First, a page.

Tuesday, March 24, 2009
Everyday workday, the bus I take to my teaching job passes Regions Hospital here in St. Paul. This afternoon, on the way home, a familiar sight confronted me: the abortion protesters. They tend to be a tiny group, less than 5 usually, and they seem to appear fairly randomly during the first few months after the anniversary of Roe V. Wade.
It's been raining off and on all day, and I can imagine the three people huddled together behind their giant sign that says "Health Partners Kills Babies" on it are fairly cold and damp. Maybe bone-deep damp.
The sight of these people never fails to send a thunderbolt of anger through me, followed by an internal commentary on the self-righteousness of, excessively controlling nature of, and ten dozen other fill in the blank judgments of these protesters who pace the sidewalk in the front of the hospital. I have a similar reaction every time I see the "baby billboards" as I call them, the ones with the cute, usually caucasian babies with the pithy sayings about how early they have a heartbeat, or are able to feel pain, or some other such thing.
I have always considered myself pro-choice, although I have long found that label sloppy. The legacy of male-created reproduction laws and the historical medical mistreatment of women in this nation is a profound embarrassment which we have only recently begun to overturn. I've never felt it my place, or the place of men in general, to control or legislate in general terms about the events that take place within womens' bodies. And although I believe it is the individual right of men in a relationship to have a say in making decisions such as abortion, I ultimately believe that at best it's a shared decision, and in many cases, the woman should have the lion's share over the decision.
These are some the thoughts I've had over the years as a white, feminist man in the 21st century. However, I have found more recently that the waters are a bit cloudy for me on this whole issue, due to my zen practice.
If I vow to follow the precepts, even knowing that they are not black and white laws to obey, then what does it mean to be "Pro-choice" and also to uphold the first precept of not killing?
And what about my nearly instantaneous rejection of these people who stand in front of hospitals and clinics, speaking what they believe to be the truth about abortion? Isn't that, too, not also a form of killing, even if only in my own mind?
In his wonderful book exploring the Buddhist precepts, Reb Anderson writes of abortion "In considering how this bodhisattva precept of not killing life applies to the question of abortion, we need to open our hearts and consider what is most beneficial for all concerned: the embryo, the mother, the father, and all living beings." A big task for sure, but one that seems much more honest and caring than the wild ends of the spectrum on this issue.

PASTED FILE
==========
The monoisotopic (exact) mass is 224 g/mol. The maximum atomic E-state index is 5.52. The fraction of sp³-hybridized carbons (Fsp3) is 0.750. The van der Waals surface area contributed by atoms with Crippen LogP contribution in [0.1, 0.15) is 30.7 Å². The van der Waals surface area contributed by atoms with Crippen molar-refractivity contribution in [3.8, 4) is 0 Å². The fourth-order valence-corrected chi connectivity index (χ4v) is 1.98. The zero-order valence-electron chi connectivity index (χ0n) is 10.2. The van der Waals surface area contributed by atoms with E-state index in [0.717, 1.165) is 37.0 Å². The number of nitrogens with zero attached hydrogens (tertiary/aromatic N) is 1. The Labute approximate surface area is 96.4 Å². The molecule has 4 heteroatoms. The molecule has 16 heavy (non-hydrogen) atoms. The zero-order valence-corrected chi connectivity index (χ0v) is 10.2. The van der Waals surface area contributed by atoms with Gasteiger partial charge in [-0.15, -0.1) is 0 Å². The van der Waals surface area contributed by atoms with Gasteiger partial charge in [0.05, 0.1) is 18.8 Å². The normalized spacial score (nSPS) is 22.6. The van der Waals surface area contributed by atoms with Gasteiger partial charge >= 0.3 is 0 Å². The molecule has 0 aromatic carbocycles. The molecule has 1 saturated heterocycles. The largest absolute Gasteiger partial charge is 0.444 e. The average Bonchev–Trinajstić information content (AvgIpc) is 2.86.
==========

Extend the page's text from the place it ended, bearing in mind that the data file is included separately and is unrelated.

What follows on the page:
It pains me to hear of women who have five, six, or even more abortions in a lifetime. I can't imagine the agony of having to face such a decision so often, and yet also sometimes wonder if there is a sense of callousness that has developed, whereby their own life has become not worthy of the care required to avoid excessive unwanted pregnancies. It is very true, though, that some of these women are in abusive situations, are controlled by husbands or family members or even entire societies - as has been seen with many Chinese women who become pregnant more than once. So, again, it's not a black and white issue.
On the other hand, I cannot for a moment accept the position that every woman that ever becomes pregnant must bring a baby in this world and either raise it or put it up for adoption. Actually, I have to say that its especially true of those who, for whatever reason, have a great desire to not have the baby in question. Hatred of one's child once it is born is such a great burden for that child, one that some grow stronger through perhaps, but also one that definitely creates extreme amounts of damage in this world, not only on a personal level, but also at a societal level. I think we cannot underestimate the amount of gut level pain and suffering for both a child and a mother that felt forced into having it. I won't go as far to say it's grounds for abortion, but definitely a consideration in the spirit of Reb Anderson Roshi.
All of this leads me back to the sign the protesters stood behind, and the labels we use to debate this very delicate, very complex issue.
The flamboyancy of their sign, which was complete with a tortured fetus picture, definitely got my attention. But what comes next? Do they really think that those who disagree with them, or who maybe aren't sure what to think, will be swayed by such dramatic displays? Maybe a few I suppose, but most I would guess will have various reactions that in one way or another will reject the message and the messenger.
The same is sometimes true when those who speak of being pro-choice then launch into comments degrading women who choose to stay at home and raise their kids, or who choose to have a baby and give it up for adoption, even though they were raped.
How do we determine what is most beneficial in a climate of fear, hate, and suspicion such as that which is the climate of abortion politics? It's tricky, and requires patience. I challenge all who read these words to be patient, and to find your answers in the heart of the present.
Posted by Nathan at 4:34 PM